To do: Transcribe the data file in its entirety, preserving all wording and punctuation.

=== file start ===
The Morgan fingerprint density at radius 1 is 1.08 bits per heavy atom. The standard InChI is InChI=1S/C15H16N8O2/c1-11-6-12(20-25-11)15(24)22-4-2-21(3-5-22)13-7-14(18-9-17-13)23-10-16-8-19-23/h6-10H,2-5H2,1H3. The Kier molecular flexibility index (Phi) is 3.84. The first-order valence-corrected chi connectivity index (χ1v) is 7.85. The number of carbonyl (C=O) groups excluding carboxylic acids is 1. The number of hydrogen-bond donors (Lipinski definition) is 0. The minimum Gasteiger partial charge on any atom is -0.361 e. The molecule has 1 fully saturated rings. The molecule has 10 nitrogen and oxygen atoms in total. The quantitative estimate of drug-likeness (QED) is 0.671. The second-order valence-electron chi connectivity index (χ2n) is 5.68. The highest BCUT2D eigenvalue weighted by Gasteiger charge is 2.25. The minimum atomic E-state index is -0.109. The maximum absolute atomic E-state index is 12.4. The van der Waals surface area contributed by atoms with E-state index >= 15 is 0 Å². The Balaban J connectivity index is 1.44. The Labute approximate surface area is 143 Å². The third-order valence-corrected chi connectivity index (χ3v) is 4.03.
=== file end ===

The Morgan fingerprint density at radius 1 is 1.08 bits per heavy atom. The standard InChI is InChI=1S/C15H16N8O2/c1-11-6-12(20-25-11)15(24)22-4-2-21(3-5-22)13-7-14(18-9-17-13)23-10-16-8-19-23/h6-10H,2-5H2,1H3. The Kier molecular flexibility index (Phi) is 3.84. The first-order valence-corrected chi connectivity index (χ1v) is 7.85. The number of carbonyl (C=O) groups excluding carboxylic acids is 1. The number of hydrogen-bond donors (Lipinski definition) is 0. The minimum Gasteiger partial charge on any atom is -0.361 e. The molecule has 1 fully saturated rings. The molecule has 10 nitrogen and oxygen atoms in total. The quantitative estimate of drug-likeness (QED) is 0.671. The second-order valence-electron chi connectivity index (χ2n) is 5.68. The highest BCUT2D eigenvalue weighted by Gasteiger charge is 2.25. The minimum atomic E-state index is -0.109. The maximum absolute atomic E-state index is 12.4. The van der Waals surface area contributed by atoms with E-state index >= 15 is 0 Å². The Balaban J connectivity index is 1.44. The Labute approximate surface area is 143 Å². The third-order valence-corrected chi connectivity index (χ3v) is 4.03.